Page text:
“If Vietnam brought war into the living room, the last few weeks have put it at our fingertips. On our phones, news alerts full of body counts bubble into our inbox, Facebook feeds are populated by appeals for help or action on behalf of victims, while Twitter boils with up-to-the-second reporting, some by professionals and some by citizens, from scenes of disaster and chaos.”
David Carr on how media technology is changing the way war is reported on, and experienced in his excellent piece At Front Lines, Bearing Witness in Real Time in The New York Times.
“Capitalism is not dead. But it is severely ill and its chronic contagion is spreading through the economic and social fibres of the world. However, it can be saved and resurrected, but only at the cost of a massive transfusion of blood, sweat, suffering and destruction. Such is the nature of a system based on competition and where material profit is the over-riding priority.” – Terry Bell in A democratic answer to escape from crisis, from his blog Terry Bell Writes.
One of SA’s top journalists and labour columnists, Bell writes regularly for GroundUp. Read:
Voting every five years is not enough – direct democracy is possible.
Terry Bell on Twitter: @telbelsa
“Newspapers might come back if they could do some good journalism. I mean the reason we don’t read newspapers these days is because the journalism is so boring.” – Adam Curtis in an interview with The New Statesman. Curtis is the producer of the BBC documentaries The Power of Nightmares and The Century of the Self.
The New Statesman on Adam Curtis: “Adam Curtis remains at the forefront of documentary filmmaking. He began in the early 80s, but his first major breakthrough came in 1992 with Pandora’s Box, a film which warned of the dangers technocratic politics and saw him pick up his first of six career BAFTAs.”
Adam Curtis’ blog at the BBC.
All things Adam Curtis at The Guardian.
Azad Ezza writes about why Al-Jazeera is only one part of a puzzle of the growing restrictions on the freedom of expression of ordinary Egyptians.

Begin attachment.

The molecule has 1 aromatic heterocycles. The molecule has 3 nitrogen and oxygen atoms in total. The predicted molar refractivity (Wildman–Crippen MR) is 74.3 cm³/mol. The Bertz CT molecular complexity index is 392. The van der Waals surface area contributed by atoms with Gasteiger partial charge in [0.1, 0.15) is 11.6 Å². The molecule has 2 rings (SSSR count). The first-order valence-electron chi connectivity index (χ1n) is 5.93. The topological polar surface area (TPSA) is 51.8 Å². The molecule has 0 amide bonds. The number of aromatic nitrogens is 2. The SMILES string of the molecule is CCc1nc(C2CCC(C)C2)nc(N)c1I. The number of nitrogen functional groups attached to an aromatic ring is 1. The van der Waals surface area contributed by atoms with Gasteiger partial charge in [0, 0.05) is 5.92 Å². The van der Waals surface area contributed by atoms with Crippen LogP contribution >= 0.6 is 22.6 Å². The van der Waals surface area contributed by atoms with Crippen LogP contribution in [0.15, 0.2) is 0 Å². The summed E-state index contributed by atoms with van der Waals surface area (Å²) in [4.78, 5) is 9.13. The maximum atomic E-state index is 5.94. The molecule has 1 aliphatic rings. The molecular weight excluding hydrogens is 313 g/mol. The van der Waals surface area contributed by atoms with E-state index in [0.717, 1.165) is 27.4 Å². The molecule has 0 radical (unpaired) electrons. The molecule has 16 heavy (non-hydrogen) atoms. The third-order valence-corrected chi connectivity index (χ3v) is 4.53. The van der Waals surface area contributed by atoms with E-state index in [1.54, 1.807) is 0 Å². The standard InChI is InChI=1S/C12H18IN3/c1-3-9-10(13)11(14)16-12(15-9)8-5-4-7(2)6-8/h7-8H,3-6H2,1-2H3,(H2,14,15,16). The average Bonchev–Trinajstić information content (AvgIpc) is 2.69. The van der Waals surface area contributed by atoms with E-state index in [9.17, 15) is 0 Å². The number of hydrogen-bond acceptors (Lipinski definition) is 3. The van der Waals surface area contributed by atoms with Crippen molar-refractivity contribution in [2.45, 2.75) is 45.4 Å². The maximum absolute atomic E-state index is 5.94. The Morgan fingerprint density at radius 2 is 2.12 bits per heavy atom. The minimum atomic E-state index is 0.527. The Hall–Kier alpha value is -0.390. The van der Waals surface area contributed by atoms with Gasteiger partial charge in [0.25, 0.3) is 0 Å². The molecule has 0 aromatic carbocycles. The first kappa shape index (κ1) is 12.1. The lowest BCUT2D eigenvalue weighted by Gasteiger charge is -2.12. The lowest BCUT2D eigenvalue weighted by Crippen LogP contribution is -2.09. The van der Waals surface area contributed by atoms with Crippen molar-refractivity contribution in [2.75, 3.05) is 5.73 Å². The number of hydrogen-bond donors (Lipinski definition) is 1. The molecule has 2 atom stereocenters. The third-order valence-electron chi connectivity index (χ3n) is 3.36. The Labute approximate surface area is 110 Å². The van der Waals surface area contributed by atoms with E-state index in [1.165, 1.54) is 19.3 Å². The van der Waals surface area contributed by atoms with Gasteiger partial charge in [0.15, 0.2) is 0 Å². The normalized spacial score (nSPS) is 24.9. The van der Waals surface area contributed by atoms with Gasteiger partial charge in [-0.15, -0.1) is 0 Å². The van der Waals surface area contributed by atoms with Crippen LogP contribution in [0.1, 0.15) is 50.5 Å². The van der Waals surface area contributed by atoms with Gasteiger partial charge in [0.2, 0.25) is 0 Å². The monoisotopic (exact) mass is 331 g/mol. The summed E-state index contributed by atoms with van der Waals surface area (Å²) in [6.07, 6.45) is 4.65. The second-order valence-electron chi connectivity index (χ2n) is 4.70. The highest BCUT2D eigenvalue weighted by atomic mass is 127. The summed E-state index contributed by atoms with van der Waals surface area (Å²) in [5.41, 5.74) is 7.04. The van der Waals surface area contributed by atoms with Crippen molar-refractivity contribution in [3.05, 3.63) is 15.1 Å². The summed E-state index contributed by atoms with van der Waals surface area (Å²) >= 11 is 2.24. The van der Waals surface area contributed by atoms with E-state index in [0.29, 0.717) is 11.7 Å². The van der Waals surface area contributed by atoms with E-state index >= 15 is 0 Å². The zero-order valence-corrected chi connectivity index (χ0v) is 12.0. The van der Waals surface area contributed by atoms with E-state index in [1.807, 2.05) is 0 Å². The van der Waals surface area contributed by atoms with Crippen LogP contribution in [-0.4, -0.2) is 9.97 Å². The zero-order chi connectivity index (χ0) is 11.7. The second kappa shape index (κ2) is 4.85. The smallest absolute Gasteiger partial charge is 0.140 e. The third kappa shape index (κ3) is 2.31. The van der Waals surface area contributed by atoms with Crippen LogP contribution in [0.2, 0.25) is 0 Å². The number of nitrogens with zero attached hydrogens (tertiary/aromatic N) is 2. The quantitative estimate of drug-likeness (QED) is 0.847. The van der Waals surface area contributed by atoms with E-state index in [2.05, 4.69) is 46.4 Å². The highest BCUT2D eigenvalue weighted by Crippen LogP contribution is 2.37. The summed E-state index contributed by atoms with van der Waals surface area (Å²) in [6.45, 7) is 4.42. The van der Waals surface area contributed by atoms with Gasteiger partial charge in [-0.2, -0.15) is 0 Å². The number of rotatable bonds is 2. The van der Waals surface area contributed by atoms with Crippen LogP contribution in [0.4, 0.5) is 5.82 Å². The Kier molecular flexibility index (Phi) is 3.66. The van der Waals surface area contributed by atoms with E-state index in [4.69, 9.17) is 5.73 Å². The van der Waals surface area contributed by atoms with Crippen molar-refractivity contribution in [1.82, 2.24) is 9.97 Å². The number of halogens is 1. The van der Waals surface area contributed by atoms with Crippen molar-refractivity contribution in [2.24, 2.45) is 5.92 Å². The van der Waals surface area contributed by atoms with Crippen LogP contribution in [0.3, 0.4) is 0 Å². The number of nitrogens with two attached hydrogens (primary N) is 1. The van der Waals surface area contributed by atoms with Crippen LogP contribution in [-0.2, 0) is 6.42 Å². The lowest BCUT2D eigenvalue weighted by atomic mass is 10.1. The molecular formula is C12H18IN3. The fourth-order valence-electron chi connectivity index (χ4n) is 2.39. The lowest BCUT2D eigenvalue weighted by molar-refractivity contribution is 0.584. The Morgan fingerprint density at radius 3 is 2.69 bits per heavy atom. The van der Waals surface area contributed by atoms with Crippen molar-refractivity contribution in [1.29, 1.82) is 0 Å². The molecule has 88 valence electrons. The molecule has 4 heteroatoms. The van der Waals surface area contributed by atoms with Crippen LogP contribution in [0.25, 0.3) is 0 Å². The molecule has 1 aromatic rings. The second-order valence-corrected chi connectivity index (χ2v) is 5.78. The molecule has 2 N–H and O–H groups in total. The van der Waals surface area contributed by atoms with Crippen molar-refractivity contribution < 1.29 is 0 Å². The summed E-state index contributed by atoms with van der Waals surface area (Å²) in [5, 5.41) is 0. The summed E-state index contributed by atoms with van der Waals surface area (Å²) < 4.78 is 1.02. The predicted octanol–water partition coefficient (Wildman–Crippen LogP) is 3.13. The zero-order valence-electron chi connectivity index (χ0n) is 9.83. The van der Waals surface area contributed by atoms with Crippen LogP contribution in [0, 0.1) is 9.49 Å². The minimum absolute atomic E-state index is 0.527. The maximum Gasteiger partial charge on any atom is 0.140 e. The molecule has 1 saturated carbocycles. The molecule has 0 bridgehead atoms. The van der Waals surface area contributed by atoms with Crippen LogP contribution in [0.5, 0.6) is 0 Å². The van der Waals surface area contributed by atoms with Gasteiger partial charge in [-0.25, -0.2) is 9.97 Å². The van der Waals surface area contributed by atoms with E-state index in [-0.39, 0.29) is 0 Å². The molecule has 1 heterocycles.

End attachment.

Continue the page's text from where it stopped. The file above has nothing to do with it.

“Egypt has traditionally been a difficult country to operate as a journalist. Under Hosni Mubarak, the country’s president for almost three decades, the media were forced to exist under the shadow of harassment and imprisonment.
Editors were often charged with “insulting the president” or “insulting public institutions”. The evidence however suggests conditions were never as bad as they currently are. One Egyptian colleague who has been advised not to return home in fear of being arrested told me that “this is Egypt’s worst period for freedom of speech and expression since Abdel Nasser’s era in the 1950s”.
Al-Jazeera is only one part of a puzzle of the acute political polarisation and mob violence restricting the freedom of expression of ordinary Egyptians daily.
And though thousands of journalists from Nairobi, London and New York taped their mouths and held up placards with the #FreeAJStaff over the past few weeks in a bid to raise more awareness of our plight in the country, we are certainly not the story here.”
Read the full story in Mail & Guardian.
Follow Azad Essa on Twitter: @azadessa
“Because this is what journalism has come to. People writing thousands of words on a game that took 72 hours to make. Our goal is not to celebrate the writing, but to cry for the brain cells wasted on the many, many analytical articles written about a silly game.” Flappy Bird Think Pieces – Read it and weep people, read it and weep.